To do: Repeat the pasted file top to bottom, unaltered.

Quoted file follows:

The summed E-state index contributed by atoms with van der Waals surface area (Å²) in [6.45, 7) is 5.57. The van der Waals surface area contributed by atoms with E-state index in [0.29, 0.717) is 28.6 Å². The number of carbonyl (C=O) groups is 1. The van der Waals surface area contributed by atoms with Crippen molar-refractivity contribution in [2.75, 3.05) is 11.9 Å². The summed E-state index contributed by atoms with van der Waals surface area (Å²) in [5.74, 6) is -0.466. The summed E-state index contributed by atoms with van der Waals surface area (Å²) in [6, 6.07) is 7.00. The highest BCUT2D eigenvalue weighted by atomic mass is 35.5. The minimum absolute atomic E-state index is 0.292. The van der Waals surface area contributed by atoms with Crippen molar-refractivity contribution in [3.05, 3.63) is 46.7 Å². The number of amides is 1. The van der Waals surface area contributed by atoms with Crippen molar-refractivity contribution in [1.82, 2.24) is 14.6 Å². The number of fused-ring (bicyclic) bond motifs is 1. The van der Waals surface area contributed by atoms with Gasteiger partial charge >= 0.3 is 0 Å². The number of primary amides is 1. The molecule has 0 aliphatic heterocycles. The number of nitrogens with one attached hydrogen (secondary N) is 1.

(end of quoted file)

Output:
The summed E-state index contributed by atoms with van der Waals surface area (Å²) in [6.45, 7) is 5.57. The van der Waals surface area contributed by atoms with E-state index in [0.29, 0.717) is 28.6 Å². The number of carbonyl (C=O) groups is 1. The van der Waals surface area contributed by atoms with Crippen molar-refractivity contribution in [2.75, 3.05) is 11.9 Å². The summed E-state index contributed by atoms with van der Waals surface area (Å²) in [5.74, 6) is -0.466. The summed E-state index contributed by atoms with van der Waals surface area (Å²) in [6, 6.07) is 7.00. The highest BCUT2D eigenvalue weighted by atomic mass is 35.5. The minimum absolute atomic E-state index is 0.292. The van der Waals surface area contributed by atoms with Crippen molar-refractivity contribution in [3.05, 3.63) is 46.7 Å². The number of amides is 1. The van der Waals surface area contributed by atoms with Crippen molar-refractivity contribution in [1.82, 2.24) is 14.6 Å². The number of fused-ring (bicyclic) bond motifs is 1. The van der Waals surface area contributed by atoms with Gasteiger partial charge >= 0.3 is 0 Å². The number of primary amides is 1. The molecule has 0 aliphatic heterocycles. The number of nitrogens with one attached hydrogen (secondary N) is 1.